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Related to Equitable estoppel: Promissory estoppel

Agency by Estoppel

A situation in which a reasonable person may assume agency agreement exists when it does not. For example, if a person or company allows another person or company to use proprietary letterhead to send out correspondence, agency by estoppel may exist. Because the agency is assumed, the (presumed) principal may be legally bound by the agent's actions.


A doctrine that stops one from denying facts or taking a course of action because it would be unfair under the circumstances.It may be because someone else relied on former statements regarding the facts or because someone else relied upon a situation allowed to exist by a party, so that the party cannot now be allowed to change that situation.The concept commonly arises in three situations:

1. Before the sale of an income-producing property, the tenants sign estoppel certificates acknowledging they have no claims against the landlord, no defenses to any of the terms or conditions of their lease, and no outside or “side” agreements varying the terms of the lease. After the sale, the tenant cannot claim otherwise, even if all parties agree that there has been a wrong done to the tenant by the prior landlord and the tenant would otherwise be able to cancel the lease if it were not for the estoppel certificate.

2. A subdivision with restrictive covenants grows lax in the enforcement of them and per- mits many violations over the years regarding, for example, parking boats and motor homes in driveways. If one buys a home in the subdivision and keeps a motor home in the driveway, the principle of estoppel will prevent the homeowners association from suddenly deciding to enforce that particular covenant.

3. A government employee tells someone one thing, and it later turns out to be wrong. The citizen has already taken action on the incorrect information. In most circumstances, courts will not allow estoppel against a government or government agency.

References in periodicals archive ?
Equitable estoppel based upon fraudulent concealment assumes that the plaintiff has discovered, or should have discovered, his injury.
151) Equitable estoppel is essentially the merger of promissory estoppel, conventional estoppel, and proprietary estoppel into one coherent doctrine that allows estoppel to be used as a cause of action but that limits recovery for reliance, as opposed to expectation, losses.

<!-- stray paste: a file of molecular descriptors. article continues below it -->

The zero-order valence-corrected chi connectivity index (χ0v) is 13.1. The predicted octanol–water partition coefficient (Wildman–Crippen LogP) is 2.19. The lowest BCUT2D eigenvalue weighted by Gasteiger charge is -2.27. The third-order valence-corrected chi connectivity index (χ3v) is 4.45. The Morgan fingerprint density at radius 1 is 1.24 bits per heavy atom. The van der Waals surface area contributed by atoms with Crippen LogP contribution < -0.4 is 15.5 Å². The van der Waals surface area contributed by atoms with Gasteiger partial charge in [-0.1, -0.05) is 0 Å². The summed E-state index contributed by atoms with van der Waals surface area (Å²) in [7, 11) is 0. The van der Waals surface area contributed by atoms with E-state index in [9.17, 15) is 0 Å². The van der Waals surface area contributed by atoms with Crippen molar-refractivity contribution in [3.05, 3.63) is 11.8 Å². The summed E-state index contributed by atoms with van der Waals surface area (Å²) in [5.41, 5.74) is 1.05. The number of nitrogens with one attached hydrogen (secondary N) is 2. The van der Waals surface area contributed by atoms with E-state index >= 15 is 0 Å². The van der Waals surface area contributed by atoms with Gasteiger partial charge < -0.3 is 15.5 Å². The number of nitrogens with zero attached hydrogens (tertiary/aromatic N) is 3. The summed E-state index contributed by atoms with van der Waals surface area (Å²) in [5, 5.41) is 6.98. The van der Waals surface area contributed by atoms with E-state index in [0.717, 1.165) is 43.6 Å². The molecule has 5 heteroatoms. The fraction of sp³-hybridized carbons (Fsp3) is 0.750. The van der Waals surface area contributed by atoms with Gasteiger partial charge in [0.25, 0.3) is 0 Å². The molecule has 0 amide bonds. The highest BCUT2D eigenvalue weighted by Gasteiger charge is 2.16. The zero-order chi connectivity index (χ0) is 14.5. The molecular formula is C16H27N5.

Another aspect of equitable estoppel that has received some criticism is the doctrine of "concerted misconduct" estoppel.
Some of the cases decided before the promulgation of [section] 90 invoked the doctrine of equitable estoppel to hold the promisor liable for what would now be called promissory estoppel.
Therefore, the plaintiff's primary obligation rests upon a dual foundation of an implied contract to support the child and equitable estoppel.
The court also said that fraud and misrepresentation, often used as defenses to the doctrine of equitable estoppel, did not apply.
In addition, the doctrine of equitable estoppel may be more leniently applied in permit and zoning matters.
On March 7 and 8, 2005, the judge held hearings to consider the Company's motions for a new trial, a judgment notwithstanding the verdict and equitable estoppel.
Whether on these facts plaintiff may be entitled to substantial money damages on a theory of equitable estoppel or confiscatory taking, however, is irrelevant to plaintiff's equal protection claim.
Chapter 5 Waiver, Equitable Estoppel, and Detrimental Reliance in Insurance Contracts
The appeals court remanded the case back to trial on the doctrine of equitable estoppel.
136) Even once a plaintiff becomes aware of the danger of fraud, a defendant might trick her into delaying suit, a concern addressed by doctrines of equitable estoppel.